Movies Till Dawn: TV Archaeology (and New Discoveries)

The Twilight Zone (2019): Season One” (2019, CBS DVD/Paramount Home Video) The middle ground between light and shadow gets another revamp, this time from “Us” director Jordan Peele. The ten episodes in its debut season for the CBS All Access subscription service strive for the tone and intent of Rod Serling‘s original series, which mixed speculative fiction storylines with socially conscious themes; here, Peele examines race, toxic masculinity, the immigration issue, and other hot buttons through the prism of time travel, the pros and cons of wishes, alien visitors and other phenomena. The stories themselves are a mixed bag – some, like “The Comedian,” with Kumail Nanjiani, compare favorably to the original run, while others, like the man-pocalyptic “Not All Men,” sag under the weight of their moral lecturing (though it should be mentioned that Serling had, at times, a heavy thumb in that regard, too). Still, Peele’s intentions feel right, and his “Zone” succeeds far more often than other classic TV reboots and recent anthology series. CBS/Paramount’s four-disc Blu-ray set includes commentary by the producers (but not Peele) on several episodes, numerous making-of featurettes, extended and deleted scenes, and a tribute to Serling.

The Point” (1971, MVD Rewind Collection) As the only round-headed resident of Pointed Village, where everything has a literal (and figurative) point, young Oblio (voiced by Mike Lookinland of “The Brady Bunch”) seems destined for trouble, which arrives in the form of a social-climbing, sourpuss count who arranges to have him exiled. But his wanderings help him to understand that there’s a certain merit to not being, doing or even looking like everyone else. Gently hallucinogenic animated TV special, based on Harry Nilsson’s 1970 album and narrated by Ringo Starr, is well-remembered and much-loved, thanks to Nilsson’s achingly lovely songs (“Me and My Arrow,” “Think About Your Troubles“) and a core message that remains relevant (perhaps even more so now). MVD Rewind’s 50th anniversary Ultimate Edition Blu-ray, culled from a 16mm transfer, mixes previously released material (a four-part making-of featurette) with new interviews with Lookinland, co-writer Norm Lenzer, Nilsson’s son Kiefo and musician Bobby Halvorson (who have presented a live touring version of “The Point”), and a lengthy doc about Nilsson’s other film projects.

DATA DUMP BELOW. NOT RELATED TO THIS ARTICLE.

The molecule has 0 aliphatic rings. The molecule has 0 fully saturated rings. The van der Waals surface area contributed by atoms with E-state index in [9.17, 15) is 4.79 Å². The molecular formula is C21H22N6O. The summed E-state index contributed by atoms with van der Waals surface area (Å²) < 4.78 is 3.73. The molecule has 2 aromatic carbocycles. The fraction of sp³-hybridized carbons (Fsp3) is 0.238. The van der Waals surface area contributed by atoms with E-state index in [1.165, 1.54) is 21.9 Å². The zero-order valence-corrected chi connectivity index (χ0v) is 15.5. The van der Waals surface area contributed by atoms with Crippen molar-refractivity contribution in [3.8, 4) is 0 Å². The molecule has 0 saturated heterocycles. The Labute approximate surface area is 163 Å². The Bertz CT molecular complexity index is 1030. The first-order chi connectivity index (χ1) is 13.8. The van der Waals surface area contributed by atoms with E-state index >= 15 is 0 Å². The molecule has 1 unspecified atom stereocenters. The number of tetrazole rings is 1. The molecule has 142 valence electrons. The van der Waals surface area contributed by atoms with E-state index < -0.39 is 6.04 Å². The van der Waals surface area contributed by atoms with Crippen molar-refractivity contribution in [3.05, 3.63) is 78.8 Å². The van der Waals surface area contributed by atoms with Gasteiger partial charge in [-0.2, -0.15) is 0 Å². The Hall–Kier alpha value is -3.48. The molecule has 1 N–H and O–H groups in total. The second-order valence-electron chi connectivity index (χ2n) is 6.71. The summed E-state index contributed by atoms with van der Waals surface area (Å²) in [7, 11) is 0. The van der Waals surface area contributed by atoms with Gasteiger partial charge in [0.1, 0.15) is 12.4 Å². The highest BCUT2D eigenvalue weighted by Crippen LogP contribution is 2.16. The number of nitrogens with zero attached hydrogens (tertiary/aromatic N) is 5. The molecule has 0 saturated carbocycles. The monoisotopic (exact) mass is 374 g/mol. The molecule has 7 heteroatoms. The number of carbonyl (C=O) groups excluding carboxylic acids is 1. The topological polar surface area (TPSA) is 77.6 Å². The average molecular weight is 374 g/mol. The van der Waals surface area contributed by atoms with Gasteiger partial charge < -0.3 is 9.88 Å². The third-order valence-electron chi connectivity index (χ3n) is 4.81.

Rock and Roll Hall of Fame: In Concert” (2018, Time Life) Six-disc Blu-ray set compiling inductions and performances from ceremonies held between 2010 and 2017, as well as the massive 25th anniversary concert. If you consider the HoF silly or self-congratulatory (my hand is raised), there’s plenty here to support that notion: Metallica pummeling Lou Reed and Ray Davies; Chris Rock’s ludicrous induction of the Red Hot Chili Peppers; and fast-forward-worthy appearances by Pat Monahan, Kid Rock and Rob Thomas. But there are also some impressive moments: Cat Stevens quieting the Barclays Center with “Father & Son”; the surviving members of Nirvana performing four songs with Joan Jett, Kim Gordon, and St. Vincent; Sir Paul inducting Sir Ringo (who leads Green Day on a ragged but right take on “Boys”); classy turns from Bill Withers, Leon Russell, Dr. John, Randy Newman and Tom Waits; and the Stooges (with Mike Watt) rattling the audience’s jewelry. If you’re die-hard about any of the performers/inductees, you’ll probably want the ceremonies and the anniversary concert, which is heavy with nostalgia and classic rock.